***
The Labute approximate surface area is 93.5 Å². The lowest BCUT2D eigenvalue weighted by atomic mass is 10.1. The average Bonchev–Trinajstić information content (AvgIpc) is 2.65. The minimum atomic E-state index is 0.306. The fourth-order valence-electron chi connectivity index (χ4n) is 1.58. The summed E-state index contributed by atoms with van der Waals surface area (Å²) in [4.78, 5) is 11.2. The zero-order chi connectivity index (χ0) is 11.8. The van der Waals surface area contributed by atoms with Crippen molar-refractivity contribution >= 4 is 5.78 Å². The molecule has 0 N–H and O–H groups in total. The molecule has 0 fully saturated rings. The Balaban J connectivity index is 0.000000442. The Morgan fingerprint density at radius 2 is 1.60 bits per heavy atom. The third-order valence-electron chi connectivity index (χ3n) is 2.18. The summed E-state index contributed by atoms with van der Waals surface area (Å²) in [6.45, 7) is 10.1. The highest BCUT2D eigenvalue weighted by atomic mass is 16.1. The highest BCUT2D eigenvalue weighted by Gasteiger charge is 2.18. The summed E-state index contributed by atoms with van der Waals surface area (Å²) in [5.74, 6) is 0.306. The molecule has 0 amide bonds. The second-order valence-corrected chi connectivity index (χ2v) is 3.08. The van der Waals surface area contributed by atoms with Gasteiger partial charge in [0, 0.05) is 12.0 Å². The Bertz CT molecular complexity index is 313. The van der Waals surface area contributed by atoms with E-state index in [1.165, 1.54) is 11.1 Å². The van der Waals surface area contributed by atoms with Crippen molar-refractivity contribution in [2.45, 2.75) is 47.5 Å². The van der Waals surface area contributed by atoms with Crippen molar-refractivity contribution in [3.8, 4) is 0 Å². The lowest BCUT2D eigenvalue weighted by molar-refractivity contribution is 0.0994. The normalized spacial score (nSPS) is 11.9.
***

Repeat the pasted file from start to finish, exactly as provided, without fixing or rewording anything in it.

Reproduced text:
The Labute approximate surface area is 93.5 Å². The lowest BCUT2D eigenvalue weighted by atomic mass is 10.1. The average Bonchev–Trinajstić information content (AvgIpc) is 2.65. The minimum atomic E-state index is 0.306. The fourth-order valence-electron chi connectivity index (χ4n) is 1.58. The summed E-state index contributed by atoms with van der Waals surface area (Å²) in [4.78, 5) is 11.2. The zero-order chi connectivity index (χ0) is 11.8. The van der Waals surface area contributed by atoms with Crippen molar-refractivity contribution >= 4 is 5.78 Å². The molecule has 0 N–H and O–H groups in total. The molecule has 0 fully saturated rings. The Balaban J connectivity index is 0.000000442. The Morgan fingerprint density at radius 2 is 1.60 bits per heavy atom. The third-order valence-electron chi connectivity index (χ3n) is 2.18. The summed E-state index contributed by atoms with van der Waals surface area (Å²) in [6.45, 7) is 10.1. The highest BCUT2D eigenvalue weighted by atomic mass is 16.1. The highest BCUT2D eigenvalue weighted by Gasteiger charge is 2.18. The summed E-state index contributed by atoms with van der Waals surface area (Å²) in [5.74, 6) is 0.306. The molecule has 0 amide bonds. The second-order valence-corrected chi connectivity index (χ2v) is 3.08. The van der Waals surface area contributed by atoms with Gasteiger partial charge in [0, 0.05) is 12.0 Å². The Bertz CT molecular complexity index is 313. The van der Waals surface area contributed by atoms with E-state index in [1.165, 1.54) is 11.1 Å². The van der Waals surface area contributed by atoms with Crippen molar-refractivity contribution in [2.45, 2.75) is 47.5 Å². The van der Waals surface area contributed by atoms with Crippen molar-refractivity contribution in [3.8, 4) is 0 Å². The lowest BCUT2D eigenvalue weighted by molar-refractivity contribution is 0.0994. The normalized spacial score (nSPS) is 11.9.